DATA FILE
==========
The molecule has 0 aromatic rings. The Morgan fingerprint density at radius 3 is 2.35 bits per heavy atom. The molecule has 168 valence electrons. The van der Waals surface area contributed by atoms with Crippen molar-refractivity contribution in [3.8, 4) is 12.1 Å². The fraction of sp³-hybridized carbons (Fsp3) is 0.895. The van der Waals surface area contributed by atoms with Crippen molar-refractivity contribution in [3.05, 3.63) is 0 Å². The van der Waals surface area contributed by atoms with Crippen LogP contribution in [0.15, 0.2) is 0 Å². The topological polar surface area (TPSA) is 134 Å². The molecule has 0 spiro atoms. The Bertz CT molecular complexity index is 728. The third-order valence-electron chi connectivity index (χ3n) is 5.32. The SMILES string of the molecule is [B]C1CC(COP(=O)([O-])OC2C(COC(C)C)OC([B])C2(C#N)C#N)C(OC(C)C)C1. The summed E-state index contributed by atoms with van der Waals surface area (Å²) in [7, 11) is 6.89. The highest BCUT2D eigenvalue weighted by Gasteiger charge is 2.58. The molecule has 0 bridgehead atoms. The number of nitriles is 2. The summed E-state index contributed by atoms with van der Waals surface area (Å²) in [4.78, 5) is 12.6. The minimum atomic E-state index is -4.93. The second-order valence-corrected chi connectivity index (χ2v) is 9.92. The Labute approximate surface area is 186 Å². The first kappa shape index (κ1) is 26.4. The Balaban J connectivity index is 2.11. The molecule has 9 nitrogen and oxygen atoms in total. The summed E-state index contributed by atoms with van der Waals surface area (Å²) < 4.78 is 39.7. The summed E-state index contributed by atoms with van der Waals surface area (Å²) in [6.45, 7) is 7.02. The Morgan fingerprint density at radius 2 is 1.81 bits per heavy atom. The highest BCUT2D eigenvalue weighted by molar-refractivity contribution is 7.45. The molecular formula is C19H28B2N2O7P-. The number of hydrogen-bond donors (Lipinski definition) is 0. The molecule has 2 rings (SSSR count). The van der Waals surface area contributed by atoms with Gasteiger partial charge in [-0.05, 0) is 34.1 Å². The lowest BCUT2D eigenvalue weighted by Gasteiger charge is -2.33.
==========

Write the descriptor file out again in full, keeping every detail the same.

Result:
The molecule has 0 aromatic rings. The Morgan fingerprint density at radius 3 is 2.35 bits per heavy atom. The molecule has 168 valence electrons. The van der Waals surface area contributed by atoms with Crippen molar-refractivity contribution in [3.8, 4) is 12.1 Å². The fraction of sp³-hybridized carbons (Fsp3) is 0.895. The van der Waals surface area contributed by atoms with Crippen molar-refractivity contribution in [3.05, 3.63) is 0 Å². The van der Waals surface area contributed by atoms with Crippen LogP contribution in [0.15, 0.2) is 0 Å². The topological polar surface area (TPSA) is 134 Å². The molecule has 0 spiro atoms. The Bertz CT molecular complexity index is 728. The third-order valence-electron chi connectivity index (χ3n) is 5.32. The SMILES string of the molecule is [B]C1CC(COP(=O)([O-])OC2C(COC(C)C)OC([B])C2(C#N)C#N)C(OC(C)C)C1. The summed E-state index contributed by atoms with van der Waals surface area (Å²) in [7, 11) is 6.89. The highest BCUT2D eigenvalue weighted by Gasteiger charge is 2.58. The molecule has 0 bridgehead atoms. The number of nitriles is 2. The summed E-state index contributed by atoms with van der Waals surface area (Å²) in [4.78, 5) is 12.6. The minimum atomic E-state index is -4.93. The second-order valence-corrected chi connectivity index (χ2v) is 9.92. The Labute approximate surface area is 186 Å². The first kappa shape index (κ1) is 26.4. The Balaban J connectivity index is 2.11. The molecule has 9 nitrogen and oxygen atoms in total. The summed E-state index contributed by atoms with van der Waals surface area (Å²) < 4.78 is 39.7. The summed E-state index contributed by atoms with van der Waals surface area (Å²) in [6.45, 7) is 7.02. The Morgan fingerprint density at radius 2 is 1.81 bits per heavy atom. The highest BCUT2D eigenvalue weighted by molar-refractivity contribution is 7.45. The molecular formula is C19H28B2N2O7P-. The number of hydrogen-bond donors (Lipinski definition) is 0. The molecule has 2 rings (SSSR count). The van der Waals surface area contributed by atoms with Gasteiger partial charge in [-0.05, 0) is 34.1 Å². The lowest BCUT2D eigenvalue weighted by Gasteiger charge is -2.33.